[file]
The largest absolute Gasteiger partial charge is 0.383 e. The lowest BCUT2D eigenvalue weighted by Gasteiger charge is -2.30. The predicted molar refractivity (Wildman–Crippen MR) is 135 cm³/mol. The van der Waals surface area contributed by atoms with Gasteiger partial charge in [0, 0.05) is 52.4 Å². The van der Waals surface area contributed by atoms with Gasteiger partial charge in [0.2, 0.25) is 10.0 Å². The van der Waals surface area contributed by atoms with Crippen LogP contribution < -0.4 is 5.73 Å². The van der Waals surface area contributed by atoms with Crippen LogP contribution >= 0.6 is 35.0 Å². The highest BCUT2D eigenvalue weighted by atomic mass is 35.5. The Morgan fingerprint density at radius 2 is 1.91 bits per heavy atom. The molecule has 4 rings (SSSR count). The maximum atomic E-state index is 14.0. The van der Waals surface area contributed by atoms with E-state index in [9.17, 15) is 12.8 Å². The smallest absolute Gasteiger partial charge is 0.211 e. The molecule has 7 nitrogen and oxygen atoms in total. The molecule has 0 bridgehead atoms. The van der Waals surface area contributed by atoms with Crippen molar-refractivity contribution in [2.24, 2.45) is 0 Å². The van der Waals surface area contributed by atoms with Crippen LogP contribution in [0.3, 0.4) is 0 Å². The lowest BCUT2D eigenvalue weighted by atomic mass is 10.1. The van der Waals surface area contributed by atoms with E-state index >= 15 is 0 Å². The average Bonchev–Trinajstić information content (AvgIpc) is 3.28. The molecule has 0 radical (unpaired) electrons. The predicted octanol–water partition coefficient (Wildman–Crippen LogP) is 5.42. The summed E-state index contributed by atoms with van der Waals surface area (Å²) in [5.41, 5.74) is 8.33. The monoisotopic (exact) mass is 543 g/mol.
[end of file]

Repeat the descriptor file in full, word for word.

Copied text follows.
The largest absolute Gasteiger partial charge is 0.383 e. The lowest BCUT2D eigenvalue weighted by Gasteiger charge is -2.30. The predicted molar refractivity (Wildman–Crippen MR) is 135 cm³/mol. The van der Waals surface area contributed by atoms with Gasteiger partial charge in [0, 0.05) is 52.4 Å². The van der Waals surface area contributed by atoms with Gasteiger partial charge in [0.2, 0.25) is 10.0 Å². The van der Waals surface area contributed by atoms with Crippen LogP contribution < -0.4 is 5.73 Å². The van der Waals surface area contributed by atoms with Crippen LogP contribution >= 0.6 is 35.0 Å². The highest BCUT2D eigenvalue weighted by atomic mass is 35.5. The Morgan fingerprint density at radius 2 is 1.91 bits per heavy atom. The molecule has 4 rings (SSSR count). The maximum atomic E-state index is 14.0. The van der Waals surface area contributed by atoms with E-state index in [9.17, 15) is 12.8 Å². The smallest absolute Gasteiger partial charge is 0.211 e. The molecule has 7 nitrogen and oxygen atoms in total. The molecule has 0 bridgehead atoms. The van der Waals surface area contributed by atoms with Crippen molar-refractivity contribution in [2.24, 2.45) is 0 Å². The van der Waals surface area contributed by atoms with Crippen LogP contribution in [0.3, 0.4) is 0 Å². The lowest BCUT2D eigenvalue weighted by atomic mass is 10.1. The van der Waals surface area contributed by atoms with E-state index >= 15 is 0 Å². The average Bonchev–Trinajstić information content (AvgIpc) is 3.28. The molecule has 0 radical (unpaired) electrons. The predicted octanol–water partition coefficient (Wildman–Crippen LogP) is 5.42. The summed E-state index contributed by atoms with van der Waals surface area (Å²) in [5.41, 5.74) is 8.33. The monoisotopic (exact) mass is 543 g/mol.